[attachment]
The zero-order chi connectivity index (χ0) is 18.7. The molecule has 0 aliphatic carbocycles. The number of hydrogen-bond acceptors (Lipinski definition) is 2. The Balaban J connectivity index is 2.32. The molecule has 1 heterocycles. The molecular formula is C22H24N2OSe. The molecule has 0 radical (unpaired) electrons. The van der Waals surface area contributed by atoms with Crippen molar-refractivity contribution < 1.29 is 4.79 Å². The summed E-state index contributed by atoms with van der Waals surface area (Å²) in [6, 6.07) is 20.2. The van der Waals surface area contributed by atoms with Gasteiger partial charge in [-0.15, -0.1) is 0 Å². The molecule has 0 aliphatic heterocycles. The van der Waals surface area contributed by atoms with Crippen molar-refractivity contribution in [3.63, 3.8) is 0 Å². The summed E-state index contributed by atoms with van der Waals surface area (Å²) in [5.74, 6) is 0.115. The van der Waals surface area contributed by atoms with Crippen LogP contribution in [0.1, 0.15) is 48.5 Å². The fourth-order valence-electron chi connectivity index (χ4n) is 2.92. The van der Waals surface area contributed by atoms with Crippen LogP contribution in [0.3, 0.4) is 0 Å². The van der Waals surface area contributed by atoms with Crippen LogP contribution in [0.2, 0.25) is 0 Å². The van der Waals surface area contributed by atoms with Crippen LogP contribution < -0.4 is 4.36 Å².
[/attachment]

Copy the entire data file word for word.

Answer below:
The zero-order chi connectivity index (χ0) is 18.7. The molecule has 0 aliphatic carbocycles. The number of hydrogen-bond acceptors (Lipinski definition) is 2. The Balaban J connectivity index is 2.32. The molecule has 1 heterocycles. The molecular formula is C22H24N2OSe. The molecule has 0 radical (unpaired) electrons. The van der Waals surface area contributed by atoms with Crippen molar-refractivity contribution < 1.29 is 4.79 Å². The summed E-state index contributed by atoms with van der Waals surface area (Å²) in [6, 6.07) is 20.2. The van der Waals surface area contributed by atoms with Gasteiger partial charge in [-0.15, -0.1) is 0 Å². The molecule has 0 aliphatic heterocycles. The van der Waals surface area contributed by atoms with Crippen molar-refractivity contribution in [3.63, 3.8) is 0 Å². The summed E-state index contributed by atoms with van der Waals surface area (Å²) in [5.74, 6) is 0.115. The van der Waals surface area contributed by atoms with Crippen LogP contribution in [0.1, 0.15) is 48.5 Å². The fourth-order valence-electron chi connectivity index (χ4n) is 2.92. The van der Waals surface area contributed by atoms with Crippen LogP contribution in [0.3, 0.4) is 0 Å². The van der Waals surface area contributed by atoms with Crippen LogP contribution in [0.2, 0.25) is 0 Å². The van der Waals surface area contributed by atoms with Crippen LogP contribution < -0.4 is 4.36 Å².